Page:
Premature Preemptive Destruction

Used by permission of

Used by permission of

My friend Martin Giles posted this:

A burglar breaks into a family home at 2AM and helps himself to a couple of mobile phones, an iPad and a wallet. Unfortunately, the seven year-old daughter is in the kitchen getting a glass of water at the time, and the burglar surprises her. She screams, waking the parents.
The burglar has a knife and pulls the girl in front of him, putting the knife to her throat as he makes for the door. Mum is already on the phone to the police (and luckily there’s a station two doors down), so armed officers are on their way within a few seconds, while the dad, with loaded pistol in his hand (it’s America) blocks the burglar’s exit.
The burglar is a desperate man however, and though he now has several armed men pointing guns at him, he’s got his trump card – the child. A human shield. The police officers arrive, and father and police don’t hesitate. They shoot the burglar, the bullets ripping through the child’s body first.
Everyone is sad that the girl is dead, but all agree that they are innocent of any wrong-doing. The burglar was using the child as a human shield, so it’s entirely his fault that the girl is now dead. No question. Little bastard.
But wait. Isn’t the point of a human shield that no person in their right mind would shoot through it? Perhaps it’s only in the movies where the snipers wait for a clear shot.

I responded:

Can’t like this Martin Giles, but you point out one of the deepest, most serious problems I see in human culture today: imbalance. The burglar was wrong. There was a need for action to curb his behavior in the moment, and also to discourage him and others from similar acts. However his use of the child limited the options available to the others.

The only quick way they could counter his bad behavior was to threaten or perpetrate violence which risked an innocent life. Instead of keeping a focus on the innocence at risk, they focused on the evil in progress, and escalated to destruction of an entirely higher scale. They fell into what I see as a common, (and perhaps increasingly so) error which costs many of us our very lives. I call it Premature Preemptive Destruction. It is like jumping off a cliff to avoid falling.  Almost all of us have experienced that alarming feeling at the edge, looking down and sensing that we may have an urge to jump, to “just get it over with,” and though we almost universally resist it successfully, it can often set our pulses racing, our hands shaking, and occasionally… precipitate disaster.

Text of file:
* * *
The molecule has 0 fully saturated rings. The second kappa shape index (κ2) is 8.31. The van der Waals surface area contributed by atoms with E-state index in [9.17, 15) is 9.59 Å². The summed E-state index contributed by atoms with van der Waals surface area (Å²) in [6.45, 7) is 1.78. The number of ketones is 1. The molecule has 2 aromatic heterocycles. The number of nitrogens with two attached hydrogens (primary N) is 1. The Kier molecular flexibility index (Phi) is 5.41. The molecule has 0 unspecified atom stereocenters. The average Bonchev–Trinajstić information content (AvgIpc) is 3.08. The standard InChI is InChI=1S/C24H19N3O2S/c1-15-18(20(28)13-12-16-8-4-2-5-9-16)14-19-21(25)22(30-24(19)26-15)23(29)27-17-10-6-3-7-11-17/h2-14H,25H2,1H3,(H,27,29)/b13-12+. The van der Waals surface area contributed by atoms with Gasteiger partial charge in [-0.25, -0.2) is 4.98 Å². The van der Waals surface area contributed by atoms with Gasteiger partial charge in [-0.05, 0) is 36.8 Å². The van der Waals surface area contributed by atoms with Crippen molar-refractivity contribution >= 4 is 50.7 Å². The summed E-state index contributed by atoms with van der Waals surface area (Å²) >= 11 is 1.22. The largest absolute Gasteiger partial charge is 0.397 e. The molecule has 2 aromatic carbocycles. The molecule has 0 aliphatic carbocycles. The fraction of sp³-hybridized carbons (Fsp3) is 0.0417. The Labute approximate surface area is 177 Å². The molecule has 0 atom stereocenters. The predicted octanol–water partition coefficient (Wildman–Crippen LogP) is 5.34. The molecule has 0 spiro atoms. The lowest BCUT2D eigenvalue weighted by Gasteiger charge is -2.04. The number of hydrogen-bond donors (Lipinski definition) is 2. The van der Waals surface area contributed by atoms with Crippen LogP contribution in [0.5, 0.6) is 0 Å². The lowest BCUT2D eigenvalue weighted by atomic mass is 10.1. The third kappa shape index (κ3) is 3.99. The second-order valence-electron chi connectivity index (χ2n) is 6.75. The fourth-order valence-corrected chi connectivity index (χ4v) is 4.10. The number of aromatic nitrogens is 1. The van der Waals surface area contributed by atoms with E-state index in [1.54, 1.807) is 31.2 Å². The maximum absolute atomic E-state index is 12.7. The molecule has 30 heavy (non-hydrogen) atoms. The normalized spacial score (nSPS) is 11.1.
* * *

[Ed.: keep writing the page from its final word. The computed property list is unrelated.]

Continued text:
It is in those adrenaline-soaked moments that we must draw on a reserve of prior consideration, of preparation, to withstand the unwise, ineffective, course of expedience. It is at those times our race can end or continue, individually or quite possibly one day in an unnecessary world-wide disaster. I believe that our evolution to that capability, and our either overcoming it or falling to it, constitute a turning point in the story of life on this planet. Even if we do mature and survive as a race, I weep for those individuals whose lives are ended too soon, or severely diminished, by the haste of Premature Preemptive Destruction.

Laying down the hurts

just let go

just let go

I’m thinking about laying down the hurts I tend to carry around now.
I have found a few quotes that are helping me to form my thoughts on vengeance and forgiveness, in roughly chronologic order:

A man that studieth revenge keeps his own wounds green. (Francis Bacon, Essays)
Murder’s out of tune, And sweet revenge grows harsh.  (William Shakespeare, Othello)
An eye for an eye makes the whole world blind.  (attributed to Mahatma Gandhi)
Resentment is like drinking poison and waiting for it to kill your enemy. (Nelson Mandela)
The man who seeks revenge digs two graves. (Ken Kesey, Sometimes a Great Notion)
Retribution often means that we eventually do to ourselves what we have done unto others. (Eric Hoffer)
The best manner of avenging ourselves is by not resembling him who has injured us. (Jane Porter)